Leibham says he and his campaign staff will review the canvass results, then decide whether to seek a recount. He has three days to decide. For now, Grothman will prepare to face Democratic nominee Mark Harris in November.

Meanwhile, a recount begins tomorrow in the 87th Assembly District in northwest Wisconsin. Michael Bub asked for the recount, after losing by 17 votes to James Edming for the GOP nomination for an Assembly seat given up by Medford Republican Mary Williams.

First human case of West Nile virus reported for 2014

File photo

File photo

The state has recorded its first human case of West Nile virus for the year.

The mosquito-borne virus was found in an Ashland County resident, although state health officials are offering no details about the person or their current condition. State Division of Public Health epidemiologist Diep Hoang Johnson says it’s a critical reminder though that the virus still poses a threat in Wisconsin and that “this disease can effect anyone, in any age group.”

Last year, 21 Wisconsin residents were diagnosed with symptomatic infections and two patients died from complications related to the virus. Johnson believes the number of people who become ill is actually much higher, but the cases just go unreported unless the symptoms are serious. A West Nile infection can cause a person to develop a fever, headache, muscle and joint aches, nausea, vomiting, rash, and fatigue. Because of the flu-like nature, many people may contract the virus without even knowing what they have.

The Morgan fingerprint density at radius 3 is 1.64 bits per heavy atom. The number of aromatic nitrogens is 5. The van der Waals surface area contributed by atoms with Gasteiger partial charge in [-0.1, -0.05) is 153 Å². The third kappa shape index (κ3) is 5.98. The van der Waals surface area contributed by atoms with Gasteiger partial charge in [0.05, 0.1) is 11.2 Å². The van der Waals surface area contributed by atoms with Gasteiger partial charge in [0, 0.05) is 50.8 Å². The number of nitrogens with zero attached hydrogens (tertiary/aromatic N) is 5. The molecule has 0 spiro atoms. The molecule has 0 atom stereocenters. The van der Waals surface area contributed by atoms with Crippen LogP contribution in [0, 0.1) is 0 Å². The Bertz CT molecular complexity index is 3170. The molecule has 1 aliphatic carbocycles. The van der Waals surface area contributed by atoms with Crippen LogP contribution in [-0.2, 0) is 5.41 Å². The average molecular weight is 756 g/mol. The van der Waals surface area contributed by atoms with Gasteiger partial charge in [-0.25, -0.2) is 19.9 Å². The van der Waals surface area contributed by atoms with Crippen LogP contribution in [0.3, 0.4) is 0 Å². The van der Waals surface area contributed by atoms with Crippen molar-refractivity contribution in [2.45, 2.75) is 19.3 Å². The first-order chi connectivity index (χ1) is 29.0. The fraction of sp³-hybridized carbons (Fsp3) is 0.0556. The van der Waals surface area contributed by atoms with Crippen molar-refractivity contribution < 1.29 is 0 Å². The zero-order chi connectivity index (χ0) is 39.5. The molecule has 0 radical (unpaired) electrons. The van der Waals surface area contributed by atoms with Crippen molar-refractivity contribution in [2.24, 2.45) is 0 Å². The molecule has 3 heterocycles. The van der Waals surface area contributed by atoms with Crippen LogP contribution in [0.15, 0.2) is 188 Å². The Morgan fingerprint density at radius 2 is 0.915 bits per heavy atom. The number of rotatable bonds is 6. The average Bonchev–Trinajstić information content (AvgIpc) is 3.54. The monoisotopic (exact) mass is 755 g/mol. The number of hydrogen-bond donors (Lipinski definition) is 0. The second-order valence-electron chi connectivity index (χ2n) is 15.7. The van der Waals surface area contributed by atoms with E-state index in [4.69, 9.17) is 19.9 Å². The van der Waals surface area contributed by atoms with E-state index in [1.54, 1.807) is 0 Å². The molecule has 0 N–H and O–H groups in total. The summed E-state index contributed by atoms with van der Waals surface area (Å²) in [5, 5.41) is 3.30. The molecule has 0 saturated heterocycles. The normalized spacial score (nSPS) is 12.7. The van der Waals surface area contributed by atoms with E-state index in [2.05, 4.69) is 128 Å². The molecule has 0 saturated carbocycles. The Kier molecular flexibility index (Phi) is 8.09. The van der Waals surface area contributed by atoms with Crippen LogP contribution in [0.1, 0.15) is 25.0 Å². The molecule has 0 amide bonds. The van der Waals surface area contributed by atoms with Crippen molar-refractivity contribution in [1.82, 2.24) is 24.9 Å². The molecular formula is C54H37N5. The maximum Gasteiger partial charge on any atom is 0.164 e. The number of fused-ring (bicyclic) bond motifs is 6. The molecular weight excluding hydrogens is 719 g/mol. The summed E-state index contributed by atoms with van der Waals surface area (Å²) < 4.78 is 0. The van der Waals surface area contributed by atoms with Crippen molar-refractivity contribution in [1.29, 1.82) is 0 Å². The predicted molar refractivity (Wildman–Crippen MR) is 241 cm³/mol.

The first reported human case comes about month later than last year, which Johnson attributes to the relatively cool summer keeping mosquito populations down.

Wisconsin ACT scores and participation increase

dpilogoWisconsin continues to have the nation’s second-best scores on the ACT college entrance exam.

Figures released by the state Department of Public Instruction on Wednesday show an average composite score of 22.2 for Wisconsin high school seniors, out of a possible 36. That is up from a composite score of 22.1 last year, but still behind top-spot Minnesota’s composite of 22.9.